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Events at risk due to Civil Defence medical licence issues

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Events at risk due to Civil Defence medical licence issues

Major events in the county, including Killarney, are at risk of being either cancelled or having major financial headaches unless a stand-off between the Civil Defence and the Department of Defence is resolved before August 31.

The row centres on the medical licences issued to Civil Defence volunteers.

Two major events in the Killarney area currently in the advanced planning stages could be effected by the issues. Killarney and District Motor Club’s Historic Rally, set for November 30 needs six ambulances and 12 Emergency Medical Technicians to comply with its safety plan.

Organisers of Quest Killarney, the multi-discipline adventure race set for October 12, uses a combination of Civil Defence and commercial providers to cover their event.

The Civil Defence is a recognised training institute by the Pre Hospital Emergency Care Council (PHECC), volunteers are certified from Cardiac First Response (CFR) to Emergency Medical Technician (EMT) through the Civil Defence. The national body answers to the Department of Defence.

A new administrator at the Department of Defence is refusing to sign-off licences for PHECC volunteers, it is understood that the department fears liable and insurance-claim repercussions.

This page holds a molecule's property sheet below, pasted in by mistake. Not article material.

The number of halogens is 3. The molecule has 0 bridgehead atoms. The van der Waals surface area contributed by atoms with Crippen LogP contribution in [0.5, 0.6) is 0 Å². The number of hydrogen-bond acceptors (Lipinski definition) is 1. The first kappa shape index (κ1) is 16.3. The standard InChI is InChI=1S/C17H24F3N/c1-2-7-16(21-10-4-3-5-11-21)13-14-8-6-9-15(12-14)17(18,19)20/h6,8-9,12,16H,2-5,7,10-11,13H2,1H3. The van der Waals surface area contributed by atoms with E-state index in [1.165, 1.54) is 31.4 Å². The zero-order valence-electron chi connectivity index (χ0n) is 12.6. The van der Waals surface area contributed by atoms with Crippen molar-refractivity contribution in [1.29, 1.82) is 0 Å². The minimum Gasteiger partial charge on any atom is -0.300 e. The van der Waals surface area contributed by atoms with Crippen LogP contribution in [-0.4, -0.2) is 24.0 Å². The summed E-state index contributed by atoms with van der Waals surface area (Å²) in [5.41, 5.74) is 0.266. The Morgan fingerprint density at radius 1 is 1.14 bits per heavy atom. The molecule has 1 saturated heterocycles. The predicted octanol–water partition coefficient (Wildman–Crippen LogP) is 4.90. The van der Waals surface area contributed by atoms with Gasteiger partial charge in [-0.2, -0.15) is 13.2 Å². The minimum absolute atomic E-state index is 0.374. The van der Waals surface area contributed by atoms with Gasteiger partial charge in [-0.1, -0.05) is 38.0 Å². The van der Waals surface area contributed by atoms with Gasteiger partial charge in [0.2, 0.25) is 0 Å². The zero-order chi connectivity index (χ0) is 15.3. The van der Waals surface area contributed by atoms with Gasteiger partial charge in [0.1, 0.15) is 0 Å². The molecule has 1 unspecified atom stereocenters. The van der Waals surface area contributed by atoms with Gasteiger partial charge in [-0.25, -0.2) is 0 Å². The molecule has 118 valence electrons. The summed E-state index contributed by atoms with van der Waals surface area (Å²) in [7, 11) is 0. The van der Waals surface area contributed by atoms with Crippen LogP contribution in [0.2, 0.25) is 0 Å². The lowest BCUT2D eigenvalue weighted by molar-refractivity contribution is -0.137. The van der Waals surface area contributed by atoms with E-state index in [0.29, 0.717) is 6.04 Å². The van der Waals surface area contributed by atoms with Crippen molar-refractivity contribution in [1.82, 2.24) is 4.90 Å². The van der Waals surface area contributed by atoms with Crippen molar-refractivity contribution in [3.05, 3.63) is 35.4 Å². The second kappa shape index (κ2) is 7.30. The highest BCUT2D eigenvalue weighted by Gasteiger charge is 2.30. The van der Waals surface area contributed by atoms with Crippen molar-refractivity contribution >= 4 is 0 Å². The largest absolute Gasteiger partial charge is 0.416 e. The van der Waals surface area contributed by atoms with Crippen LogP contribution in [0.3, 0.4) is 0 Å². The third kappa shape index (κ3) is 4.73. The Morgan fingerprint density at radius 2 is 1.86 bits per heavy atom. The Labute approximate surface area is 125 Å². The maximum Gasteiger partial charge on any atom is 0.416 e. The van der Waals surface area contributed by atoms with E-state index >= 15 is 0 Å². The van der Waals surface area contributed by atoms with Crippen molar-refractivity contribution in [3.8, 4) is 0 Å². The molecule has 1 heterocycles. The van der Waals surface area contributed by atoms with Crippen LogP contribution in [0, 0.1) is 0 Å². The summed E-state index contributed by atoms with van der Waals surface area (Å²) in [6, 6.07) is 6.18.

If volunteer staff cannot get their PHECC licences signed-off by department officials senior Civil Defence staff have told the Killarney Advertiser that they will have no option but to remove staff from events in September and will be unable to allocate medical staff to events later in the year.

Event organisers have the option of booking commercial ambulance providers at a substantial extra costs or face cancelling their event altogether.

This weekend alone, Kerry Civil Defence is providing medical cover for the three days of Puck Fair, two nights of the Listowel Revival Festival and the Dingle Triathlon.

September events in the county that could face problems unless the issue is resolved include the Listowel Harvest Festival, the National Hillclimb Cycling Championships and the homecoming parades should the county football team be successful in winning the All-Ireland football championship.